The shape of faith : creation and theological knowing in early Christian catechesis.


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This dissertation traces the development of catechesis as an educational institution in early Christianity, with a focus on Italy and North Africa from the second to the fifth century. While catechesis has been an object of study among social historians, liturgical scholars, and pastoral theologians—particularly with an interest in how the fourth-century political changes associated with the Constantinian dynasty transformed Christian initiation—an examination of catechesis as a species of late-antique education will open up new vistas from which to view the continuities of practice over this period. Following recent proposals that advocate a broader conception of institutions that shaped early Christian theology, the present study considers catechesis as a pedagogical institution dedicated to shaping knowledge of God and the created world. Catechesis emerged within second-century school Christianity, where issues of epistemology, theories of creation, and church structure and authority were ascendent—issues that remained central to catechesis over the following centuries, despite a number of major ecclesiastical, political, and theological changes. What emerges in the following pages is a picture of catechesis that is at once more closely situated within the educational traditions of the Graeco-Roman world yet also less determined by the so-called Constantinian settlement. This new narrative of catechesis proposes a reinterpretation not only of early Christian catechesis in particular but also of the way in which we understand the development and practices of theological formation more generally.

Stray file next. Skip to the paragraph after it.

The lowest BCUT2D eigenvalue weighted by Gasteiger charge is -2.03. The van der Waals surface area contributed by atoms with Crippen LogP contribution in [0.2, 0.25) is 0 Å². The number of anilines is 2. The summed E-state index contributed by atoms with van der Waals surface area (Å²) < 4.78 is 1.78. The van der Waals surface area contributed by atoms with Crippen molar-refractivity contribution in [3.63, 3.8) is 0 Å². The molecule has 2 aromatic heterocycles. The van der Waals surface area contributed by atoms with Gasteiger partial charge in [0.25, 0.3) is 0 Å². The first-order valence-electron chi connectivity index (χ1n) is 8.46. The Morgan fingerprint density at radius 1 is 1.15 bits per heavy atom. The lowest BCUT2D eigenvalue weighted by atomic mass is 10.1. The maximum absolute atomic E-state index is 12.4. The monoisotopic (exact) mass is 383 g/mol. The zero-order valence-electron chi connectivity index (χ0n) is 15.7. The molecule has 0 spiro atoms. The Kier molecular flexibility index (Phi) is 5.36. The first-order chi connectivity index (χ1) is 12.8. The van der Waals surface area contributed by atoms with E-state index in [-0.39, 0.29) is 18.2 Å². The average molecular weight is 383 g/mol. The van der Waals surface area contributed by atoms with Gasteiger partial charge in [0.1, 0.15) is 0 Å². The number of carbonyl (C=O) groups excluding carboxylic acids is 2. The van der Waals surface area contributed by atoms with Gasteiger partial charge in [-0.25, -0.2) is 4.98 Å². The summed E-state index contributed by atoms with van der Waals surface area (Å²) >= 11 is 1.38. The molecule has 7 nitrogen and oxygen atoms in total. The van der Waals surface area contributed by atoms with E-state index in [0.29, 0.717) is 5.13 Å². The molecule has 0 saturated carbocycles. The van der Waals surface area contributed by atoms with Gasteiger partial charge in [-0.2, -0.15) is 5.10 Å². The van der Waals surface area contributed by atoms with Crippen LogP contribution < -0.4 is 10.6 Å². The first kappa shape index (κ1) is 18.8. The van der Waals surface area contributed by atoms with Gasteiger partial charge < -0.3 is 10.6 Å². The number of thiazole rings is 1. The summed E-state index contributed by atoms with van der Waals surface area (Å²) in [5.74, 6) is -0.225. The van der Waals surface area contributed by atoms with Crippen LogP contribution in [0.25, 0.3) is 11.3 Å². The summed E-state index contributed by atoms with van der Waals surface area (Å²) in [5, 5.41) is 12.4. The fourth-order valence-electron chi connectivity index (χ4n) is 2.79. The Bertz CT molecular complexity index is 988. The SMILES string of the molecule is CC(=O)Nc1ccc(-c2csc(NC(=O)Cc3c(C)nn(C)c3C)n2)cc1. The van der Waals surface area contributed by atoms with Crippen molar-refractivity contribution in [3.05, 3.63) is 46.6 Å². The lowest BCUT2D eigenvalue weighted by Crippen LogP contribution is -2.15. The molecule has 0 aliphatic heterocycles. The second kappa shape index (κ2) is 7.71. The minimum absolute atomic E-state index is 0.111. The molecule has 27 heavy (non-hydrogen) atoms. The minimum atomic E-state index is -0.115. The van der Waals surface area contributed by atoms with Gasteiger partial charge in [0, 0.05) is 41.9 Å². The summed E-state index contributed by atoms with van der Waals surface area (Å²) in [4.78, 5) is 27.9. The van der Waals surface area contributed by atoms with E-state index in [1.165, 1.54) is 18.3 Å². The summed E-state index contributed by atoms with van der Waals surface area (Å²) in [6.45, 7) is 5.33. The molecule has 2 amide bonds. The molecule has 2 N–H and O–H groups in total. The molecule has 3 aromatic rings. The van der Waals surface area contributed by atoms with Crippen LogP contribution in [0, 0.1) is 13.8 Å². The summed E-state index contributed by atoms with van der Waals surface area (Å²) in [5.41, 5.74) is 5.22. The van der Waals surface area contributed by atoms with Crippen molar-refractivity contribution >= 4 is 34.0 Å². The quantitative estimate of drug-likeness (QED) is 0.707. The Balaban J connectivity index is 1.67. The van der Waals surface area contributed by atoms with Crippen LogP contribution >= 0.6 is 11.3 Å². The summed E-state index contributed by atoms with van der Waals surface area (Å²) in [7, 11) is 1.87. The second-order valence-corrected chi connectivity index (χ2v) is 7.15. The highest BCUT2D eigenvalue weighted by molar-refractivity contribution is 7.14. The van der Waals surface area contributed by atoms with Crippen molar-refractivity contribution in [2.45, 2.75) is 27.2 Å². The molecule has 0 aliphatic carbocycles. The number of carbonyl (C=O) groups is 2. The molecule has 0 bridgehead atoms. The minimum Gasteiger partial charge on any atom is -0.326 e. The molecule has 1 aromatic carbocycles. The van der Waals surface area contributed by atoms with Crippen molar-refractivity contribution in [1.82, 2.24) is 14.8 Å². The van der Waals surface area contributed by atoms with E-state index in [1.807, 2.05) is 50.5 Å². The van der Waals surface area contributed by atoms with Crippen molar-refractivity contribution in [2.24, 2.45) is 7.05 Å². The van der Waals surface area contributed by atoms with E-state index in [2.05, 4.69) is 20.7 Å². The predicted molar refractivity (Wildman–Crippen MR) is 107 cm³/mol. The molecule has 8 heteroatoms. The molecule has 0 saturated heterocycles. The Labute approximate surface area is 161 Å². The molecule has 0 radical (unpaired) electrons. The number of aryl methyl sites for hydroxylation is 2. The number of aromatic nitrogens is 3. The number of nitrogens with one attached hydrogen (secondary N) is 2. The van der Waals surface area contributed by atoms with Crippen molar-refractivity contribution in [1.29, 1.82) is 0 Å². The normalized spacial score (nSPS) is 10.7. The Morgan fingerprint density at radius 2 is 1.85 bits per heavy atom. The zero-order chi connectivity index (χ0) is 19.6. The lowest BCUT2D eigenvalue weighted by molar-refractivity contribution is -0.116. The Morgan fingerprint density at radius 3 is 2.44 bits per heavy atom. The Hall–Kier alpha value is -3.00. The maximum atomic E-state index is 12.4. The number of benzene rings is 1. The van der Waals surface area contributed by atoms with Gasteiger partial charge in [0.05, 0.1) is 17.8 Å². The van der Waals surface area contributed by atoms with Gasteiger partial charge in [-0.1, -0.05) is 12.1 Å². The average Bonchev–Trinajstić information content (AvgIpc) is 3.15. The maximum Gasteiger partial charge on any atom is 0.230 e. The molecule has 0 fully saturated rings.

Catechesis. Catechumenate. Patristic. Late antiquity. Education. Baptism.